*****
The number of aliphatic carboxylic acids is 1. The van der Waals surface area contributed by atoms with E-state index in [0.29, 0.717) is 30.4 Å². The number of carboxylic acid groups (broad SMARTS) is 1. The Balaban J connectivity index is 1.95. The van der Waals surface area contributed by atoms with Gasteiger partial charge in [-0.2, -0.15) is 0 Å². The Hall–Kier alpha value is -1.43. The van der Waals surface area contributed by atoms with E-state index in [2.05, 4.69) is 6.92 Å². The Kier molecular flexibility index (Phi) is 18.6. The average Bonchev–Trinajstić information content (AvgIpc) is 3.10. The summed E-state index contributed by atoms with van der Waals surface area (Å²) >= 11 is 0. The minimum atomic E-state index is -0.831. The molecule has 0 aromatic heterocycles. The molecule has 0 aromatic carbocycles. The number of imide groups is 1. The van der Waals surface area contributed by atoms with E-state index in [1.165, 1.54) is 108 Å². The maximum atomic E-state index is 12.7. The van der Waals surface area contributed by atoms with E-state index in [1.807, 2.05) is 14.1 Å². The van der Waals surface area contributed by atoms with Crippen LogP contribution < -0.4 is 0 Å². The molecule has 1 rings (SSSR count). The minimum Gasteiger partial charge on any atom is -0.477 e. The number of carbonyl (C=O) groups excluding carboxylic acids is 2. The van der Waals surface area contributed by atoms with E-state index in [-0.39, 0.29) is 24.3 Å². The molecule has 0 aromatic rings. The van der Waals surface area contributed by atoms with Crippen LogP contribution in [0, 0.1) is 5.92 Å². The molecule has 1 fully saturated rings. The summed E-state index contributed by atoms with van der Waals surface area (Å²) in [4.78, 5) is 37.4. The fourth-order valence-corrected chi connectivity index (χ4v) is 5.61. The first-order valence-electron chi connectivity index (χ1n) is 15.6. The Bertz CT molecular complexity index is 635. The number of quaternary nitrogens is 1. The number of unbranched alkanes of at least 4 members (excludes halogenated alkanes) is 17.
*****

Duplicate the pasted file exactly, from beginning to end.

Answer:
The number of aliphatic carboxylic acids is 1. The van der Waals surface area contributed by atoms with E-state index in [0.29, 0.717) is 30.4 Å². The number of carboxylic acid groups (broad SMARTS) is 1. The Balaban J connectivity index is 1.95. The van der Waals surface area contributed by atoms with Gasteiger partial charge in [-0.2, -0.15) is 0 Å². The Hall–Kier alpha value is -1.43. The van der Waals surface area contributed by atoms with E-state index in [2.05, 4.69) is 6.92 Å². The Kier molecular flexibility index (Phi) is 18.6. The average Bonchev–Trinajstić information content (AvgIpc) is 3.10. The summed E-state index contributed by atoms with van der Waals surface area (Å²) >= 11 is 0. The minimum atomic E-state index is -0.831. The molecule has 0 aromatic heterocycles. The molecule has 0 aromatic carbocycles. The number of imide groups is 1. The van der Waals surface area contributed by atoms with E-state index in [1.165, 1.54) is 108 Å². The maximum atomic E-state index is 12.7. The van der Waals surface area contributed by atoms with E-state index in [1.807, 2.05) is 14.1 Å². The van der Waals surface area contributed by atoms with Crippen LogP contribution < -0.4 is 0 Å². The molecule has 1 rings (SSSR count). The minimum Gasteiger partial charge on any atom is -0.477 e. The number of carbonyl (C=O) groups excluding carboxylic acids is 2. The van der Waals surface area contributed by atoms with E-state index in [-0.39, 0.29) is 24.3 Å². The molecule has 0 aromatic rings. The van der Waals surface area contributed by atoms with Crippen LogP contribution in [0, 0.1) is 5.92 Å². The molecule has 1 fully saturated rings. The summed E-state index contributed by atoms with van der Waals surface area (Å²) in [4.78, 5) is 37.4. The fourth-order valence-corrected chi connectivity index (χ4v) is 5.61. The first-order valence-electron chi connectivity index (χ1n) is 15.6. The Bertz CT molecular complexity index is 635. The number of quaternary nitrogens is 1. The number of unbranched alkanes of at least 4 members (excludes halogenated alkanes) is 17.